Maybe so. The PEP is firmly stating that installers “must” install to
__pypackages__ by default when present. That could indeed be construed as “deciding the UX”. I suspect @kushaldas might have reservations, though, as having
__pypackages__ used by default is fairly much the point of this PEP at the moment.
On the other hand, what I’m concerned about is the PEP specifying enough core interpreter machinery to let clients (such as installers) implement the layout without needing to write their own implementation of the spec. That’s definitely not a UX matter IMO.
Whoops, sorry. I missed that detail. However what I was trying to say was that if the PEP said that installers can read the layout from sysconfig in such-and-such a way, PDM could have used sysconfig and been protected against such a change (…although because the PEP isn’t implemented in sysconfig yet, that’s not actually an option, but hopefully my point is still clear).
On reflection, this statementg comes across as more combative than I intended, and as such isn’t helpful. My apologies.
What I was trying to say was that this PEP reads a little like an uncomfortable mix of a core Python PEP (a description of a new feature that will be implemented - usually by the PEP author - in a specific CPython release) and a packaging interoperability standard (a requirement that all packaging tools work in a common way, to ensure that they work together).
Without the packaging standard side, the core feature is fine, but may lack sufficient value. I’m essentially neutral on whether the core feature goes in.
On the packaging side, though, @pradyunsg is right, this is getting terribly close to the question of whether standards should dictate the UX for individual tools, which is not something they have traditionally done. Furthermore, packaging standards don’t have the force of “you must do X” (there are usually multiple tools, each with volunteer maintainers and their own priorities), but rather “if you do X, you must do it this way”.
The packaging side of PEP 582 is difficult because:
- It specifies behaviour which installer maintainers may well have opinions about, and the maintainers of a particular installer may not be in agreement (e.g., pip) or may even disagree with the proposal (e.g., conda). So consensus is hard because there’s no clear view of what “the pip maintainers think”.
- It leaves a lot of the work of designing the implementation details to the tool maintainers, and doesn’t even offer a firm level of support from the Python stdlib, in terms of interfaces and APIs guaranteed to be present. As a result, the implementation could be a significant effort, and could easily get lost behind other, simpler and equally high priority tasks (particularly in small volunteer teams).
- It targets a specific Python version, which doesn’t necessarily match with the release schedules or the resource constraints of packaging tools.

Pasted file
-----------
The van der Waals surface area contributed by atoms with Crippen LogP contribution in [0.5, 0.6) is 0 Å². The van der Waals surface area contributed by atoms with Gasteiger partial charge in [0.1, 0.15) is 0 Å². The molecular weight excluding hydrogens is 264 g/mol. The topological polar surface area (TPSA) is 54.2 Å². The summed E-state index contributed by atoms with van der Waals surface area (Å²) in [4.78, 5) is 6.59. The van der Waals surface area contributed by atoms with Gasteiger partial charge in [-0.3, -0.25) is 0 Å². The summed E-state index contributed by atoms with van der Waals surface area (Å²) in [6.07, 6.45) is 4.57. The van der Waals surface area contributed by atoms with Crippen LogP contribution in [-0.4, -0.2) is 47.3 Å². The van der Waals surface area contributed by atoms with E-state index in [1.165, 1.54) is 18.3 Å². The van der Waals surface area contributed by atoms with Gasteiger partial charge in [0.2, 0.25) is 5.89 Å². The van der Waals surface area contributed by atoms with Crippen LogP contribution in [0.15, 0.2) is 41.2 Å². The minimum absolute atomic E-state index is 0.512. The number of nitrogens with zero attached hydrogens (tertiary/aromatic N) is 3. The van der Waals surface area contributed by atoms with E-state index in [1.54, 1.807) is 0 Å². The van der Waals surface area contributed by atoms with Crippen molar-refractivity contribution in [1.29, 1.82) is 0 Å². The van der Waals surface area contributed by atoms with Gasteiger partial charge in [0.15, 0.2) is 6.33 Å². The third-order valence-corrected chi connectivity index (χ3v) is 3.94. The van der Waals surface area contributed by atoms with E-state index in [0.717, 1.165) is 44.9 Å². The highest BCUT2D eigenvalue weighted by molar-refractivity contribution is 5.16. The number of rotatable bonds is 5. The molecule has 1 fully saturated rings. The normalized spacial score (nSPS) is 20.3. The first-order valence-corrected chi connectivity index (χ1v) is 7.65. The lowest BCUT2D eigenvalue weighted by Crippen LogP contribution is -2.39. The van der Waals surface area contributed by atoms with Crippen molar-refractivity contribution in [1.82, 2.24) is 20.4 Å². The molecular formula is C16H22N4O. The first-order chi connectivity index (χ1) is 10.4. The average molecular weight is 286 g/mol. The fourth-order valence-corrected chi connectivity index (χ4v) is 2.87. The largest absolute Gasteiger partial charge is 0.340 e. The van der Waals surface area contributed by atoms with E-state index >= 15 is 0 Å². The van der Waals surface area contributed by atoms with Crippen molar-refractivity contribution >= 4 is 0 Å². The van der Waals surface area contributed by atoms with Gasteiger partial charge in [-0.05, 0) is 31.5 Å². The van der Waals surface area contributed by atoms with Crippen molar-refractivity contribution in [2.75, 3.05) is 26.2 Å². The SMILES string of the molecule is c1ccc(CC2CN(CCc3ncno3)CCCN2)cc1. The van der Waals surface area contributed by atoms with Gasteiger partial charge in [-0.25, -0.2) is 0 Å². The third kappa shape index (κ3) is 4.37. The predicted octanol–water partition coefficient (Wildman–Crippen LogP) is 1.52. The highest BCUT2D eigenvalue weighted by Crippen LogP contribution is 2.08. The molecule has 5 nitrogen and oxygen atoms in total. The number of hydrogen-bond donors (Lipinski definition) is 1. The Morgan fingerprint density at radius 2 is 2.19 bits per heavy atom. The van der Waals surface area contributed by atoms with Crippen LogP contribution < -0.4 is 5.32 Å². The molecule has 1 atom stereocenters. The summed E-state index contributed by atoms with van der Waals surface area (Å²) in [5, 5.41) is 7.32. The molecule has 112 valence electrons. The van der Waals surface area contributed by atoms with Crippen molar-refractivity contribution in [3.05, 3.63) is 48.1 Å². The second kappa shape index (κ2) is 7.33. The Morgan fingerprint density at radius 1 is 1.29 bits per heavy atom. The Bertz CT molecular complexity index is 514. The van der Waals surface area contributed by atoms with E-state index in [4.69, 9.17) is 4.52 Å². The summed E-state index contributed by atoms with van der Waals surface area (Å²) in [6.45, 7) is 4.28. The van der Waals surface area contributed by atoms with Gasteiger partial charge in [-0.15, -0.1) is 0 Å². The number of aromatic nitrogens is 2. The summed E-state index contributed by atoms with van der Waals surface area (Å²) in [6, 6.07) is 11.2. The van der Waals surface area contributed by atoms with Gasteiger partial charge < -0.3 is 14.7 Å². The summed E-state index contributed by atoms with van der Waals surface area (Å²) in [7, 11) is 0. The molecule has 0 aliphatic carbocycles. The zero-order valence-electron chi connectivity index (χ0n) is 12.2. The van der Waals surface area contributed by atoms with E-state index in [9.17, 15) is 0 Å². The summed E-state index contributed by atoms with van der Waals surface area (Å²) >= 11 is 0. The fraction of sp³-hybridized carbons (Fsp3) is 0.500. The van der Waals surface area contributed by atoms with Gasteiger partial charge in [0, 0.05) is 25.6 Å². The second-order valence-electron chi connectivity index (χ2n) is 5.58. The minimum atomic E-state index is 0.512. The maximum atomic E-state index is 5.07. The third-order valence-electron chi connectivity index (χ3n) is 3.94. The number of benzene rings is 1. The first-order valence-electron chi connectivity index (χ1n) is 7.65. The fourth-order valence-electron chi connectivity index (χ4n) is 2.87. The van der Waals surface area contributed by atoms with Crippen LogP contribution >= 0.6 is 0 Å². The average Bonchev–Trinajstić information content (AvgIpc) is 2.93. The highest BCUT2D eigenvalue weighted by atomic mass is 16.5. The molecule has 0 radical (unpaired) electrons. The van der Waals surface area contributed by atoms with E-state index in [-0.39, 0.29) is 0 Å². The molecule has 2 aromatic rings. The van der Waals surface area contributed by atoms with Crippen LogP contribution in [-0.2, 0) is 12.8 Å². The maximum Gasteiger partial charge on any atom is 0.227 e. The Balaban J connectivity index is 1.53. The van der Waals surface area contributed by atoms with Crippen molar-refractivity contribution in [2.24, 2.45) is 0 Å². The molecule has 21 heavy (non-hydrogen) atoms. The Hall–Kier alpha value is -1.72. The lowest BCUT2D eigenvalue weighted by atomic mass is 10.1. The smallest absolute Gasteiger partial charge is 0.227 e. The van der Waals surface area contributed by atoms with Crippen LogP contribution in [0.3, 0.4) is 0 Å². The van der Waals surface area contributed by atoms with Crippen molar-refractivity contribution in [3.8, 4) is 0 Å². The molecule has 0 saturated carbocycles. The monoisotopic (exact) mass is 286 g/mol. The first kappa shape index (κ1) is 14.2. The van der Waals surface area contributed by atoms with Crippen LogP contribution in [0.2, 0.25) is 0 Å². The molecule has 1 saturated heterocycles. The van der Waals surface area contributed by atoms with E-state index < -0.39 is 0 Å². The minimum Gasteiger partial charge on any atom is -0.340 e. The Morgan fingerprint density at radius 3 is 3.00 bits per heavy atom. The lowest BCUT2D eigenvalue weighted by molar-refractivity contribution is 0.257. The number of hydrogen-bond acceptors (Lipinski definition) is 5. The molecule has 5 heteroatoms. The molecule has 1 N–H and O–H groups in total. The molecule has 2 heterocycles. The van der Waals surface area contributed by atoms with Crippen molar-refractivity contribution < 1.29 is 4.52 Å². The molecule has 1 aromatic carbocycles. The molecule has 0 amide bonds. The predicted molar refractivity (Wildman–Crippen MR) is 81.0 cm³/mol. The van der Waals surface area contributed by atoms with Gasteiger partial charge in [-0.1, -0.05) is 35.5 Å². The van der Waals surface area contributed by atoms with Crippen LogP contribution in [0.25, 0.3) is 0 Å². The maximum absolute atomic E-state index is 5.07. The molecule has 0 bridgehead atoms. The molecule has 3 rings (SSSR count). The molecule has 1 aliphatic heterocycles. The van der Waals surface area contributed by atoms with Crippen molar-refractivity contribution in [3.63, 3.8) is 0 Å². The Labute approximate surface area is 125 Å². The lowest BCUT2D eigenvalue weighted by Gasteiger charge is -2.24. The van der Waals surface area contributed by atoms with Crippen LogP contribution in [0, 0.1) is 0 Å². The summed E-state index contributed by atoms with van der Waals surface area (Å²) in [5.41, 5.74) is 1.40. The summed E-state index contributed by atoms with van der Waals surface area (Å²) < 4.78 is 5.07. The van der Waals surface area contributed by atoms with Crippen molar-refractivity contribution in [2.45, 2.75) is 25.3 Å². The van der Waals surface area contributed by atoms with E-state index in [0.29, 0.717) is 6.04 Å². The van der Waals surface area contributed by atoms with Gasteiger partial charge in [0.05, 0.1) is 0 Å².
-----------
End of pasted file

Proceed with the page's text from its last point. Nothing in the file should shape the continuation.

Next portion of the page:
If the PEP came with a reference implementation for pip, in the form of a PR, then a lot of the difficulties here could be bypassed - implementation resource is reduced to review and acceptance (or rejection!) of an existing PR, support of the PEP could be a matter of tool maintainers agreeing a consensus view for their tool “offline” as part of PR review, and timescales could be handled by targetting the PR at a particular release. But without a PR, there’s a lot riding on a fairly unspecified amount of work happening in a timely manner, and I think the PEP needs to be written to cover the possibility that this simply doesn’t happen.
But that doesn’t answer my question. And given the responses that have come up from people familiar with conda, the PEP really should note that conda is unlikely to implement this PEP, and address how the arguments change given that (for example) all three of the bullet points in the motivation section will remain unsolved if we accept that people could turn up for a course with either conda or the standard distribution of Python installed.
Maybe the simple answer here is to drop the whole installer side of the PEP and simply concentrate on the core change to how
sys.path is calculated. The arguments are weaker without the installer side, certainly, but they remain valid if you phrase them in terms of “if installers choose to support a
__pypackages__ install method, …” And once the core feature is in place, installers (and other tools like PDM and pipx, or even pip) can experiment with UX without needing people to install and invoke the current support wrapper. Timescales are longer, and more uncertain, but that’s pretty normal in the packaging world, unfortunately